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Debating in an Echo Chamber

Monash University issued a press release yesterday about its contributors to a recent PNAS paper that claimed to refute irreducible complexity (IC). The release declared victory for Darwin, stating that “Our work … shows that Darwin’s theory of evolution beautifully explains how molecular machines came to be.”  PhysOrg dutifully echoed this announcement without contest.

Casual readers may not know about the comeback arguments posted by Michael Behe on Evolution News and Uncommon Descent, by Casey Luskin on Evolution News and by Cornelius Hunter on Darwin’s God, because the evolutionists refused to hear them or allow them inside their sphere of influence.  For example, PNAS refused to publish Behe’s response.   The Darwin Party basically barred the doors and windows and announced their triumph to themselves.

A victory cheer in an echo chamber sounds hollow no matter how many decibels and reverberations.

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19 Responses to Debating in an Echo Chamber

  1. 1

    From the press release: “How such sophisticated, multi-component machines could evolve has been somewhat mysterious, and highly controversial”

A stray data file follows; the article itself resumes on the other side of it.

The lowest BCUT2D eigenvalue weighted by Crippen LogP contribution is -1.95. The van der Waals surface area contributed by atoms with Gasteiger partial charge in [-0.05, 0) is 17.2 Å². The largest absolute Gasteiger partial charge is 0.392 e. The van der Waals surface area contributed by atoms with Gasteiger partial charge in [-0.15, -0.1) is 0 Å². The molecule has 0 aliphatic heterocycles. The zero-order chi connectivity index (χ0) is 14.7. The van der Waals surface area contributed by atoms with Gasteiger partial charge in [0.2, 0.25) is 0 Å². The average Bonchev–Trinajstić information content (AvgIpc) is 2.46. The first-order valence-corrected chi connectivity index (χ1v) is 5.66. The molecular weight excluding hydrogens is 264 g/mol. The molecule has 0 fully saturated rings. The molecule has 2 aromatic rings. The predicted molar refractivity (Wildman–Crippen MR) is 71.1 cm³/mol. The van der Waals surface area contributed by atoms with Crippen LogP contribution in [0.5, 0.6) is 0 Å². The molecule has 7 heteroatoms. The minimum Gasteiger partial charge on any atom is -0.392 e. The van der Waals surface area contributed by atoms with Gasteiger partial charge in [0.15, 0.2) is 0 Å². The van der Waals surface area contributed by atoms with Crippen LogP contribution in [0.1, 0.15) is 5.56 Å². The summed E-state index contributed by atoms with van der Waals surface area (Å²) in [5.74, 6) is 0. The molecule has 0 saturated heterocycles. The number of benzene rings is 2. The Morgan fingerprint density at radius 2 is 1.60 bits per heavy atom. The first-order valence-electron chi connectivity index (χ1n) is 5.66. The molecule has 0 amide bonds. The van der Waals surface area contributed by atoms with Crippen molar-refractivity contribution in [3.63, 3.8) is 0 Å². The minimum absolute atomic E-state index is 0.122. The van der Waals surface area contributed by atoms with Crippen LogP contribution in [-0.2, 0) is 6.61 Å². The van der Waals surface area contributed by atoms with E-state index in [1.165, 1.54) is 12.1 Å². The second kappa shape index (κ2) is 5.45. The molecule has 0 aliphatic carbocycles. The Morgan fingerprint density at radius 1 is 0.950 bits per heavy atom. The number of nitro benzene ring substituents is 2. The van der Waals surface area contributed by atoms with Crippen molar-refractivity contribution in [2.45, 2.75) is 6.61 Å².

But wait a minute. Now I’m confused. I thought it wasn’t all that controversial.

  2. CannuckianYankee, If I may be so bold as to undiscombobulate you:

    “How such sophisticated, multi-component machines could evolve has been somewhat mysterious, and highly controversial”

    Answer:
    These machines are now no longer mysterious because they have found out that evolution is actually a “tinkerer” and a “cobbler” making more complex machines out of simpler machines.

    I hope thit is of help.

  3. pardon:

    A couple of questions:

    1] have the devisers of such theories ever actually designed and constructed then got complex multi-part systems to work in the real world (esp those that use software and hardware components)?

    2] Do hurricanes passing over hardware stores with lumber yards etc attached spontaneously build 3-bed, 2-bath houses our of forces of chance and necessity acting on matter and energy in space and time? [And note, the house components are KNOWN to fit together to make houses if correctly assembled.]

    GEM of TKI

  4. Sorry. I was joking.

  5. A forteress mentality is a sign of fear, paranoia and weakness. Holy Darwin! The barbarians are at the gates and that sort of thing.

  6. I’ve read every publicized so-called refutation of Behe’s IC challenge, and Behe’s responses to them. In every case the “refutations” have been transparently lame and desperate, and universally amount to pure speculation presented as established fact. In no area of hard science would this kind of speculation be accepted for publication without a demonstration that the proposed mechanism can actually achieve what is claimed for it.